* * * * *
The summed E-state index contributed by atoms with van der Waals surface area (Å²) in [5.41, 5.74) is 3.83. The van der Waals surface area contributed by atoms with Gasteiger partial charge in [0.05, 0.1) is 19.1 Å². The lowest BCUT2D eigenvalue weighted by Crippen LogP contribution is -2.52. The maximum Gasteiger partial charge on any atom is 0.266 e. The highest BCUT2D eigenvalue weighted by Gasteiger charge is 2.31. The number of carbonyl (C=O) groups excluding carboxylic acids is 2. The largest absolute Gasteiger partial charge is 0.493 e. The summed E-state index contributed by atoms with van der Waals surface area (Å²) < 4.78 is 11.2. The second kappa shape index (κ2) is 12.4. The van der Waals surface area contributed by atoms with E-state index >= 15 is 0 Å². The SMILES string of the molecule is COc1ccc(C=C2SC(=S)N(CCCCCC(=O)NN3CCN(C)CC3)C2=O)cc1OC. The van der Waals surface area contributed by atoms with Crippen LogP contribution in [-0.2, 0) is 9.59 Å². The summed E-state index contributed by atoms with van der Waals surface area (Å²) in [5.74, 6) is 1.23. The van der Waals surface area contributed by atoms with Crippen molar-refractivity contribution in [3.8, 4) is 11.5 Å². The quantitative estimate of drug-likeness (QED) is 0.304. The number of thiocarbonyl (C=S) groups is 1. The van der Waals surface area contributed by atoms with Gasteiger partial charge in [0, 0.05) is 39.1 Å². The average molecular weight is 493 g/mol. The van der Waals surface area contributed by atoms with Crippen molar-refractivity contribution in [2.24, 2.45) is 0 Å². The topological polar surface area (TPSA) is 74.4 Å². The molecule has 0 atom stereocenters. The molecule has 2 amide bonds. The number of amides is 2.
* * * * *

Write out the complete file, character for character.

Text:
The summed E-state index contributed by atoms with van der Waals surface area (Å²) in [5.41, 5.74) is 3.83. The van der Waals surface area contributed by atoms with Gasteiger partial charge in [0.05, 0.1) is 19.1 Å². The lowest BCUT2D eigenvalue weighted by Crippen LogP contribution is -2.52. The maximum Gasteiger partial charge on any atom is 0.266 e. The highest BCUT2D eigenvalue weighted by Gasteiger charge is 2.31. The number of carbonyl (C=O) groups excluding carboxylic acids is 2. The largest absolute Gasteiger partial charge is 0.493 e. The summed E-state index contributed by atoms with van der Waals surface area (Å²) < 4.78 is 11.2. The second kappa shape index (κ2) is 12.4. The van der Waals surface area contributed by atoms with E-state index >= 15 is 0 Å². The SMILES string of the molecule is COc1ccc(C=C2SC(=S)N(CCCCCC(=O)NN3CCN(C)CC3)C2=O)cc1OC. The van der Waals surface area contributed by atoms with Crippen LogP contribution in [-0.2, 0) is 9.59 Å². The summed E-state index contributed by atoms with van der Waals surface area (Å²) in [5.74, 6) is 1.23. The van der Waals surface area contributed by atoms with Crippen molar-refractivity contribution in [3.8, 4) is 11.5 Å². The quantitative estimate of drug-likeness (QED) is 0.304. The number of thiocarbonyl (C=S) groups is 1. The van der Waals surface area contributed by atoms with Gasteiger partial charge in [0, 0.05) is 39.1 Å². The average molecular weight is 493 g/mol. The van der Waals surface area contributed by atoms with Crippen molar-refractivity contribution in [2.24, 2.45) is 0 Å². The topological polar surface area (TPSA) is 74.4 Å². The molecule has 0 atom stereocenters. The molecule has 2 amide bonds. The number of amides is 2.